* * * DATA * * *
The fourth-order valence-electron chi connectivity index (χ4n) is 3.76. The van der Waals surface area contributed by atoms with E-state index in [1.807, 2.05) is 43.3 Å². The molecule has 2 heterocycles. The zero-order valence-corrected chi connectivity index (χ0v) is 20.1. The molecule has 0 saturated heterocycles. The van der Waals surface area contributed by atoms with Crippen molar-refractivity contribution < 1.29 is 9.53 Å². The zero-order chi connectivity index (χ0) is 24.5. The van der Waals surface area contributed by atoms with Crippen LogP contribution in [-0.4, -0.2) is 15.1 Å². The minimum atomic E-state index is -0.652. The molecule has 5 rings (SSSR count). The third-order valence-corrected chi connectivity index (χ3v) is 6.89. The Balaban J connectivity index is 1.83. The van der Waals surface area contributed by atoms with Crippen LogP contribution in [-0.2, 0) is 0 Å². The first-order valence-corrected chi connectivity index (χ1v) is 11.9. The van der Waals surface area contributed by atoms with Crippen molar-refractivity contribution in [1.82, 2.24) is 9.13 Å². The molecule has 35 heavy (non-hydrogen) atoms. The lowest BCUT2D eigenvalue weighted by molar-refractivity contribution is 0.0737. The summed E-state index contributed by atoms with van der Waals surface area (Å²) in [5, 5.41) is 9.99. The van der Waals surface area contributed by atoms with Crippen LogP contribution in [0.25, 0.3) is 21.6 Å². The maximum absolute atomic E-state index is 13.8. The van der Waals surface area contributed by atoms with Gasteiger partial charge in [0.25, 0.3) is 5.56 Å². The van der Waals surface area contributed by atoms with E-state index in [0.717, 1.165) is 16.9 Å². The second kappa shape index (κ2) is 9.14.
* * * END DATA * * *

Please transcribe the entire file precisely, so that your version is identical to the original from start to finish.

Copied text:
The fourth-order valence-electron chi connectivity index (χ4n) is 3.76. The van der Waals surface area contributed by atoms with E-state index in [1.807, 2.05) is 43.3 Å². The molecule has 2 heterocycles. The zero-order valence-corrected chi connectivity index (χ0v) is 20.1. The molecule has 0 saturated heterocycles. The van der Waals surface area contributed by atoms with Crippen molar-refractivity contribution < 1.29 is 9.53 Å². The zero-order chi connectivity index (χ0) is 24.5. The van der Waals surface area contributed by atoms with Crippen LogP contribution in [-0.4, -0.2) is 15.1 Å². The minimum atomic E-state index is -0.652. The molecule has 5 rings (SSSR count). The third-order valence-corrected chi connectivity index (χ3v) is 6.89. The Balaban J connectivity index is 1.83. The van der Waals surface area contributed by atoms with Crippen LogP contribution in [-0.2, 0) is 0 Å². The first-order valence-corrected chi connectivity index (χ1v) is 11.9. The van der Waals surface area contributed by atoms with Crippen molar-refractivity contribution in [1.82, 2.24) is 9.13 Å². The molecule has 35 heavy (non-hydrogen) atoms. The lowest BCUT2D eigenvalue weighted by molar-refractivity contribution is 0.0737. The summed E-state index contributed by atoms with van der Waals surface area (Å²) in [5, 5.41) is 9.99. The van der Waals surface area contributed by atoms with Crippen LogP contribution in [0.25, 0.3) is 21.6 Å². The maximum absolute atomic E-state index is 13.8. The van der Waals surface area contributed by atoms with Gasteiger partial charge in [0.25, 0.3) is 5.56 Å². The van der Waals surface area contributed by atoms with E-state index in [0.717, 1.165) is 16.9 Å². The second kappa shape index (κ2) is 9.14.